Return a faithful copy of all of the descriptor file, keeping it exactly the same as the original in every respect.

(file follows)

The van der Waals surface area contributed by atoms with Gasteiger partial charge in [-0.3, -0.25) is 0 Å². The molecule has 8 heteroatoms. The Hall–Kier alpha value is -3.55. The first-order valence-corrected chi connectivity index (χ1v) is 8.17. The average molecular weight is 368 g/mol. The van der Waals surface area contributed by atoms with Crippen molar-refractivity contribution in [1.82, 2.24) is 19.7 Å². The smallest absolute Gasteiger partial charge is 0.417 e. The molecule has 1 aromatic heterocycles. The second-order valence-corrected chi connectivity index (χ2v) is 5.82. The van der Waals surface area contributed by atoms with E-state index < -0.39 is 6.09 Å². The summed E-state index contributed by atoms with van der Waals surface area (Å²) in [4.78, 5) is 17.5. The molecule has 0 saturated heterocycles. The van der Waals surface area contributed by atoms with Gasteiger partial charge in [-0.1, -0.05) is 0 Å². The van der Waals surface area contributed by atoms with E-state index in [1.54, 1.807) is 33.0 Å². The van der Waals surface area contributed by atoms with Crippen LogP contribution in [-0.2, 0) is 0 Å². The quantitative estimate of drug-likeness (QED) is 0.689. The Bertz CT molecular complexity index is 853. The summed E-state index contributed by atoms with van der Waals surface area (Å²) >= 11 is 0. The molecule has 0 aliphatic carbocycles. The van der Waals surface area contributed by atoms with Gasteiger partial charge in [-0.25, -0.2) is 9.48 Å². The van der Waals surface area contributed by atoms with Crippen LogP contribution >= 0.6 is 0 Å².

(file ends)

The van der Waals surface area contributed by atoms with Gasteiger partial charge in [-0.3, -0.25) is 0 Å². The molecule has 8 heteroatoms. The Hall–Kier alpha value is -3.55. The first-order valence-corrected chi connectivity index (χ1v) is 8.17. The average molecular weight is 368 g/mol. The van der Waals surface area contributed by atoms with Crippen molar-refractivity contribution in [1.82, 2.24) is 19.7 Å². The smallest absolute Gasteiger partial charge is 0.417 e. The molecule has 1 aromatic heterocycles. The second-order valence-corrected chi connectivity index (χ2v) is 5.82. The van der Waals surface area contributed by atoms with E-state index < -0.39 is 6.09 Å². The summed E-state index contributed by atoms with van der Waals surface area (Å²) in [4.78, 5) is 17.5. The molecule has 0 saturated heterocycles. The van der Waals surface area contributed by atoms with Gasteiger partial charge in [-0.1, -0.05) is 0 Å². The van der Waals surface area contributed by atoms with E-state index in [1.54, 1.807) is 33.0 Å². The van der Waals surface area contributed by atoms with Crippen LogP contribution in [-0.2, 0) is 0 Å². The quantitative estimate of drug-likeness (QED) is 0.689. The Bertz CT molecular complexity index is 853. The summed E-state index contributed by atoms with van der Waals surface area (Å²) >= 11 is 0. The molecule has 0 aliphatic carbocycles. The van der Waals surface area contributed by atoms with Gasteiger partial charge in [-0.25, -0.2) is 9.48 Å². The van der Waals surface area contributed by atoms with Crippen LogP contribution >= 0.6 is 0 Å².